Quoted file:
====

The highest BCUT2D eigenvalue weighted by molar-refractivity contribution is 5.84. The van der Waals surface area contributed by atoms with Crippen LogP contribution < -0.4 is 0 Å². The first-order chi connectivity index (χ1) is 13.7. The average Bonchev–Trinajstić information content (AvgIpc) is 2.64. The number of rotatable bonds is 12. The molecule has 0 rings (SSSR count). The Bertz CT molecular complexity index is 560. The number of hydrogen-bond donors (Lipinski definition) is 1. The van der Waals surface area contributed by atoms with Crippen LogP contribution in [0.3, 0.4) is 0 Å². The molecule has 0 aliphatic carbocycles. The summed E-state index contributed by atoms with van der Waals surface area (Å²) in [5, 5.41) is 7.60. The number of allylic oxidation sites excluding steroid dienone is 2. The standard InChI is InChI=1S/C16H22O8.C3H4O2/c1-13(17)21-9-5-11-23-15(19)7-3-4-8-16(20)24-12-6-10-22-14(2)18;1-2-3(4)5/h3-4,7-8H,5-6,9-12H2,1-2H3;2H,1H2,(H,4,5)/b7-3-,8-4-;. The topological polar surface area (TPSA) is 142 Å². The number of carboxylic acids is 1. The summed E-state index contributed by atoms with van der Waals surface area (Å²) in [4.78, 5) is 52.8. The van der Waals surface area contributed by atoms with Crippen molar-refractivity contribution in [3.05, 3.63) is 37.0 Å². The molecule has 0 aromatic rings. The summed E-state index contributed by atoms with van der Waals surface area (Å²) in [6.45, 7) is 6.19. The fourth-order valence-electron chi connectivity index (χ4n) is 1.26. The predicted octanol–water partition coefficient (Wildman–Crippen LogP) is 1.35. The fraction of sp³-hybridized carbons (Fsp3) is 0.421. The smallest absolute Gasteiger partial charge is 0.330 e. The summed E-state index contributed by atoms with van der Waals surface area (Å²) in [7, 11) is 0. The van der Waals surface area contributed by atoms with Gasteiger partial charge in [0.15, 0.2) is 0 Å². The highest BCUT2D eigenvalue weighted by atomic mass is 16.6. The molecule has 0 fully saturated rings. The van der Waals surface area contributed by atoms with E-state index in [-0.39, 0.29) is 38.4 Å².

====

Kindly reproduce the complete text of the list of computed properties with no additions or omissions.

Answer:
The highest BCUT2D eigenvalue weighted by molar-refractivity contribution is 5.84. The van der Waals surface area contributed by atoms with Crippen LogP contribution < -0.4 is 0 Å². The first-order chi connectivity index (χ1) is 13.7. The average Bonchev–Trinajstić information content (AvgIpc) is 2.64. The number of rotatable bonds is 12. The molecule has 0 rings (SSSR count). The Bertz CT molecular complexity index is 560. The number of hydrogen-bond donors (Lipinski definition) is 1. The van der Waals surface area contributed by atoms with Crippen LogP contribution in [0.3, 0.4) is 0 Å². The molecule has 0 aliphatic carbocycles. The summed E-state index contributed by atoms with van der Waals surface area (Å²) in [5, 5.41) is 7.60. The number of allylic oxidation sites excluding steroid dienone is 2. The standard InChI is InChI=1S/C16H22O8.C3H4O2/c1-13(17)21-9-5-11-23-15(19)7-3-4-8-16(20)24-12-6-10-22-14(2)18;1-2-3(4)5/h3-4,7-8H,5-6,9-12H2,1-2H3;2H,1H2,(H,4,5)/b7-3-,8-4-;. The topological polar surface area (TPSA) is 142 Å². The number of carboxylic acids is 1. The summed E-state index contributed by atoms with van der Waals surface area (Å²) in [4.78, 5) is 52.8. The van der Waals surface area contributed by atoms with Crippen molar-refractivity contribution in [3.05, 3.63) is 37.0 Å². The molecule has 0 aromatic rings. The summed E-state index contributed by atoms with van der Waals surface area (Å²) in [6.45, 7) is 6.19. The fourth-order valence-electron chi connectivity index (χ4n) is 1.26. The predicted octanol–water partition coefficient (Wildman–Crippen LogP) is 1.35. The fraction of sp³-hybridized carbons (Fsp3) is 0.421. The smallest absolute Gasteiger partial charge is 0.330 e. The summed E-state index contributed by atoms with van der Waals surface area (Å²) in [7, 11) is 0. The van der Waals surface area contributed by atoms with Gasteiger partial charge in [0.15, 0.2) is 0 Å². The highest BCUT2D eigenvalue weighted by atomic mass is 16.6. The molecule has 0 fully saturated rings. The van der Waals surface area contributed by atoms with E-state index in [-0.39, 0.29) is 38.4 Å².